Humanoids are probably the type of robots that the general public finds most fascinating.
Yes, industrial robotic arms have their own attractions – the way they move so precisely and can work endlessly – but humanoids, for obvious reasons, possess the ultimate allure.
And if they take the form of your favourite person in the world – perhaps that film star you’ve had a crush on all your life – well, you’re practically in heaven.
But that’s not really the way things are working out. Humanoids are apparently struggling to find a place in today’s market.
Honda has become the latest company to pull the plug on its humanoid venture, Asimo. Nikkei, which first published the story, says Honda could see “no payday on the horizon”, meaning, of course, the company could not see itself making money from it.
Exactly why Honda started the Advanced Step in Innovative Mobility project is unclear – other than to learn about robotics technology.
The idea of making money with it may have occurred to Honda, and the styling of Asimo – with spacesuit and helmet – was probably meant to attract the aerospace market.
But just today, media reports suggest that Honda is stopping development of Asimo in favour of other technologies which have clearly-defined and revenue-generating markets – the Hondajet aircraft, sensors, new type of battery technologies, exoskeletons and so on.
Anything but humanoid robots basically.
Alphabet, which owned Boston Dynamics, came to a similar conclusion a couple of years ago.
The company which owns Google, a vast revenue-generating enterprise, could not see where the money was going to come from in humanoid robots.
So, despite the amazing technical achievements Boston Dynamics made in the development of its humanoid and canine robots, Alphabet sold the division off to SoftBank Robotics.
If Alphabet can’t do it, and if Honda can’t do it, It’s difficult to see anyone being able to make money from humanoids.
The problem is obvious: humanoids are immensely complex machines, even if they attempt to mimic even one small portion of what a real human does.
Honda concentrated on walking, climbing stairs and so on. Boston Dynamics seemed to have got the balance thing down.
But the average member of the general public expects a lot more than that from the average humanoid.
The average person has probably seen hundreds of perfectly well-functioning robots depicted in films which can not only walk without falling over, they can talk and do all sorts of things that a real human can do – if anything, the robot in the film can do things even better than real humans can.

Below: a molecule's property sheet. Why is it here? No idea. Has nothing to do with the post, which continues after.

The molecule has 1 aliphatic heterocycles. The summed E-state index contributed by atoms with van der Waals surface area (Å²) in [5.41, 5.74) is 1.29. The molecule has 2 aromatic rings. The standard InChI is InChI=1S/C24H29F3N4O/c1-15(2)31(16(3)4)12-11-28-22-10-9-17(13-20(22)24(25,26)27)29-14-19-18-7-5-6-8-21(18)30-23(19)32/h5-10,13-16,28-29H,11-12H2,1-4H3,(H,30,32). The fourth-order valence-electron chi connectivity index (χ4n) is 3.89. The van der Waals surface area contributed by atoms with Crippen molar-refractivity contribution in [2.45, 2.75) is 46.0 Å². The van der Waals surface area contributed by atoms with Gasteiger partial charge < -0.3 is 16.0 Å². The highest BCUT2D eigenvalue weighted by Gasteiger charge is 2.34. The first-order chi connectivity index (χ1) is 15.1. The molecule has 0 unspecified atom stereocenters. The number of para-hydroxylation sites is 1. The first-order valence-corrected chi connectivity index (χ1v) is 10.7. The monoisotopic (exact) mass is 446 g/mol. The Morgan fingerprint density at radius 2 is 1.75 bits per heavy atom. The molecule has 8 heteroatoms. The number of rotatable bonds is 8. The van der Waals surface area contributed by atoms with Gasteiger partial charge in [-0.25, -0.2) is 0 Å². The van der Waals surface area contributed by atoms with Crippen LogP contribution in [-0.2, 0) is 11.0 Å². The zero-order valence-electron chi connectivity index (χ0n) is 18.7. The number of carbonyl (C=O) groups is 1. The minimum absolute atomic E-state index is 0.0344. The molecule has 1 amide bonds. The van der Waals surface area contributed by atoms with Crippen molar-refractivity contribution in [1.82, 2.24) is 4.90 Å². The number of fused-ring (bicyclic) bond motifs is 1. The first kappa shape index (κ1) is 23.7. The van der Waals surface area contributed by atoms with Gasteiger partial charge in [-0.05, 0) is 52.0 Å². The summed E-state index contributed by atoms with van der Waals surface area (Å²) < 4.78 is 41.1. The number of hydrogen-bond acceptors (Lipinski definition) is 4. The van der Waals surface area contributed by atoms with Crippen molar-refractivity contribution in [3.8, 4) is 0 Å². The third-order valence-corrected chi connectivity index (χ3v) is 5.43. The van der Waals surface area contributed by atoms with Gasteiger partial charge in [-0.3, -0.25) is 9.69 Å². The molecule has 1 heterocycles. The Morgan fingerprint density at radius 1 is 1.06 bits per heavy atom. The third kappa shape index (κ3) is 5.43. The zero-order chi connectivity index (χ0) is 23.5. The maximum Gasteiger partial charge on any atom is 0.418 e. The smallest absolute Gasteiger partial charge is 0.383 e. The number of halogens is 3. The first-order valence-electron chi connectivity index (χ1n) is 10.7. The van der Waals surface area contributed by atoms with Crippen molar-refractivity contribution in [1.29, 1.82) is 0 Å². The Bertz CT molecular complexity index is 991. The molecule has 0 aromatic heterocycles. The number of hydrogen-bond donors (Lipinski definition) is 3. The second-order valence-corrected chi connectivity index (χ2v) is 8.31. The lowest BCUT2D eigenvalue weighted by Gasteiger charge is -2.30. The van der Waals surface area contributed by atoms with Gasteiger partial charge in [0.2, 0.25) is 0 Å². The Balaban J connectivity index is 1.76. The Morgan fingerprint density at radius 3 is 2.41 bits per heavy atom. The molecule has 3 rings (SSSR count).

One may argue that this leads to people having unrealistic expectations of the humanoids currently being developed by many talented, highly motivated, and reasonably well-funded roboticists who are developing these machines.
And those unrealistic expectations are not even close to being met at the moment.
Yes, some small aspect of a humanoid can creep people out because it is so realistic – opening doors, smiling or whatever – but these things, in truth, are limited in number and even quality compared with a real human.
Perhaps a new generation of humanoids, built using lab-created muscle and other new actuation technologies, could change perceptions and take things further.
But for now, for the type of humanoids which we are regularly given glimpses of through television shows such as Westworld and Humans, we would have to pay several million dollars each – possibly more.
Even then, they’re unlikely to be “perfect” in the sense of being able to mimic human behaviour well enough.
Nonetheless, tissue engineering and other types of actuation and “soft robotics” in general would appear to be the way forward, rather than the mechanical components used by humanoids today and in the past.
The fluidity of movement is missing, which is not surprising since they are all mechanical.
Once that is solved, however, the market may open up. It’s unlikely they will need to be able to communicate perfectly if they can move well and perform some complex tasks that humans do – like household chores.
Of course, conspiracy theorists will say that such robots – or androids or cyborgs or whatever you want to call them – already exist. We built them using alien technology. But we don’t know about any of that for sure.
It would, however, be highly surprising to the point of being impossible that unscrupulous secret organisations with large amounts of money would not have at least attempted to build realistic humanoid robots and androids.
Android armies who can be commanded to do absolutely anything are the stuff of the average megalomaniac’s dreams, so if it hasn’t been done already, it’s absolutely, positively on their lists of things to be done.
But for now, humanoids that look human will mostly live on screen and in research and development facilities.